Technology is Changing Australia’s Mining Jobs
The Australian mining sector is going through a revolution because of technology. A report commissioned by the Minerals Council of Australia (MCA) found that over the next 5 years more than 77 percent of the country’s mining jobs will be affected by technological innovations. These innovations are expected to increase productivity by up to 23 percent.
MCA CEO Tania Constable claims that Australia’s education and training system require the largest transformation. She anticipates a modernised structure to offer “enhanced movement between universities and vocational education sectors,” combining traditional mining skills with “the latest scientific, technical and trade skills” including data analytics, change management and computing. Future educational degrees will focus more on creativity, collaboration and social sciences to respond to changing expectations which will offer students higher education certifications and fit-for-purpose degrees.
Sam Spearing, director of the WA School of Mines Kalgoorlie says that “life-long learning will be essential” in the new high-tech landscape. According to Spearing, the post-secondary school sector will see the greatest impact due to the “need for seamless educational pathways from school through the TAFE and into Universities. The tertiary education system wants to keep ahead,” Spearing says. “I don’t think there are downsides, but some of the workforce will need to be upskilled and supported by the employers whilst this is being done.”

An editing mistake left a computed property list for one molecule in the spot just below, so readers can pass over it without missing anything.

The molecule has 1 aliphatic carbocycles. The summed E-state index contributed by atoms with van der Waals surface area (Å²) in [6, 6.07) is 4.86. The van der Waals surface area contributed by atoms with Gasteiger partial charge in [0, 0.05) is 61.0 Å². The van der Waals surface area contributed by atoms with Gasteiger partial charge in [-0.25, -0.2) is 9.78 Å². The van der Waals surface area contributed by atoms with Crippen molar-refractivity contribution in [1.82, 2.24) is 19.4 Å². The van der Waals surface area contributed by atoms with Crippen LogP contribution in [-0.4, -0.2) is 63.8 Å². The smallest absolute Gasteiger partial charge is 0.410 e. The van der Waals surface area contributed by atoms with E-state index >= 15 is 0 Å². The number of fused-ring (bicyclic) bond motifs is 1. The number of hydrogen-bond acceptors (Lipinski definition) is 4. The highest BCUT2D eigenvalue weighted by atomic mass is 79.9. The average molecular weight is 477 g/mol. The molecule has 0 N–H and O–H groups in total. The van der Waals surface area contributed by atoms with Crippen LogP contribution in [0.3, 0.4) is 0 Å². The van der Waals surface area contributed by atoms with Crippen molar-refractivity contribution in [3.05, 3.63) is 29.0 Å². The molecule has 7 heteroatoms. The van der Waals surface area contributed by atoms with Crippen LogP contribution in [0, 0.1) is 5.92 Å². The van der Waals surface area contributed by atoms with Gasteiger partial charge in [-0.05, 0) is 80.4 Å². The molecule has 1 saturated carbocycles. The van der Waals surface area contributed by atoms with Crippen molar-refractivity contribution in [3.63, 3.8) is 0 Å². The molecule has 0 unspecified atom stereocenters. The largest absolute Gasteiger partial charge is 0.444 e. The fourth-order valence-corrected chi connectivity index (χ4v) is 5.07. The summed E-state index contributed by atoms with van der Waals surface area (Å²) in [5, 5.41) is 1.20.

New Technology Opens Up Exploration
Currently, exploration design is hindered by the fact that it is based on static and retrospective methods without much adjustment made during drilling. But new tech such as 3D mapping, geo-spatial data and hyperspectral core imaging allows material drilled to be monitored continuously. New high-tech tools such as autonomous drills allow for new exploration methods to adapt as they respond to data collected. Some companies are already using this technology including Rio Tinto using the 3D mapping technology, and BHP using downhole assay.
Streamlined Ops with Drones and Digital Twins
Poorly run processing plants can become huge drawbacks in mining operations. Some obstacles facing a streamlined system include breakdowns, poor scheduling and depleting high-grade ore deposits. Integrating tools including drones, digital twins and ore-sorting technologies help to improve product quality and efficiency. Ore-sorting tech works to separate valuable material from waste, reducing the amount of material requiring processing. An Integrated Operating Centre (IOC) provides a means to better manage feed presentation, shift maintenance strategies from reactive to predictive, and optimise plant operations.
End-to-End Transparency with Trading